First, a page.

For more information about personal data, please visit the website of the Data Protection Authority (in Dutch).

3. Why does the Ministry process your personal data?

The Ministry processes personal data for various purposes and statutory tasks. Below are a few examples.

  • Collection and payment of fines: The Central Judicial Collection Agency (CJIB) processes personal data for this purpose.
  • Deciding whether to grant or deny an asylum residence permit: the Immigration and Naturalisation Service (IND) processes personal data (including sensitive data) when people apply for asylum. Often such people are subject to persecution because of their political convictions or because they belong to a certain religious or ethnic minority.
  • In the screening process for certificates of conduct or name changes: the Integrity and Screening Agency (Justis) screens people and organisations to check there are no ethical issues in their past. Justis processes personal data as part of this process.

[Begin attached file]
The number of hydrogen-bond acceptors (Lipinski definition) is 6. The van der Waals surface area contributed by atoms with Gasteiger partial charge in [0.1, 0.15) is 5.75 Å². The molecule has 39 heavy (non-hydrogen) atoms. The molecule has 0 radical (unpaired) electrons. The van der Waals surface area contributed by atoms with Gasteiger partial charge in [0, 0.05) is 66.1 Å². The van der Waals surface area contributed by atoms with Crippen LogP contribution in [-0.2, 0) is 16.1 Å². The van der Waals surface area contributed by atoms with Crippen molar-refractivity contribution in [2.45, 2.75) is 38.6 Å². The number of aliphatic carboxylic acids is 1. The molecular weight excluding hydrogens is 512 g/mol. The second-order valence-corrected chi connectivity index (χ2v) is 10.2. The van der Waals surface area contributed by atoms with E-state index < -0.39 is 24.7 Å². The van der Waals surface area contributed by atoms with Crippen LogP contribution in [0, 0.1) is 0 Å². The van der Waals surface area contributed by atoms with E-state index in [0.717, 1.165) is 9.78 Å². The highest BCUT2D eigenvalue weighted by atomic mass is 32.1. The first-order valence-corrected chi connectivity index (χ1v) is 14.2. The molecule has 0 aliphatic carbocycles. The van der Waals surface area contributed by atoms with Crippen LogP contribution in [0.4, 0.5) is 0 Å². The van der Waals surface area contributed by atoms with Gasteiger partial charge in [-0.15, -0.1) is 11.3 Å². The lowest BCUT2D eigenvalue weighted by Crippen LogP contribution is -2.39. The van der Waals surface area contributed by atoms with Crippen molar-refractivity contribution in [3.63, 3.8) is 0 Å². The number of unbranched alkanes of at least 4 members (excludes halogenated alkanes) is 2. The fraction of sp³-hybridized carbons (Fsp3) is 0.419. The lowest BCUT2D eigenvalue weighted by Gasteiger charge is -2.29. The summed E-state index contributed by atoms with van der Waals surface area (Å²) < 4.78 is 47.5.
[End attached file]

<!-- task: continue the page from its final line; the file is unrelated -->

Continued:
Every ministry unit can explain how they deal with personal data when performing their tasks, why they do so and how they ensure that such data is used properly.

4. How do we deal with your personal data?

The Ministry of Justice and Security applies a number of principles when processing personal data and takes measures to ensure it handles data in a reliable, fair and careful manner.

Data protection officer

The Ministry of Justice and Security has appointed a data protection officer. An independent appointee, the data protection officer checks whether the Ministry applies and complies with the rules laid down in the Personal Data Protection Act and (as of 25 May 2018) the General Data Protection Regulation (GDPR). The Dutch Data Protection Authority (in Dutch) is responsible for supervising the application of privacy legislation.

Guiding principles

Purpose and legal basis

The Ministry processes personal data only if it has a legal basis for doing so. We ensure that personal data is processed only for the specific purpose for which it was collected.

The least amount of data possible

The Ministry never processes more personal data than is strictly necessary. If possible we process less data or none at all.

Minimising infringement of privacy

The Ministry of Justice and Security ensures that any infringement of privacy is not disproportionate to the purpose for which the data was collected. If we have a choice of different types of personal data we could process for a given purpose, we always opt for the data that constitutes the most minimal infringement of privacy.

Retention periods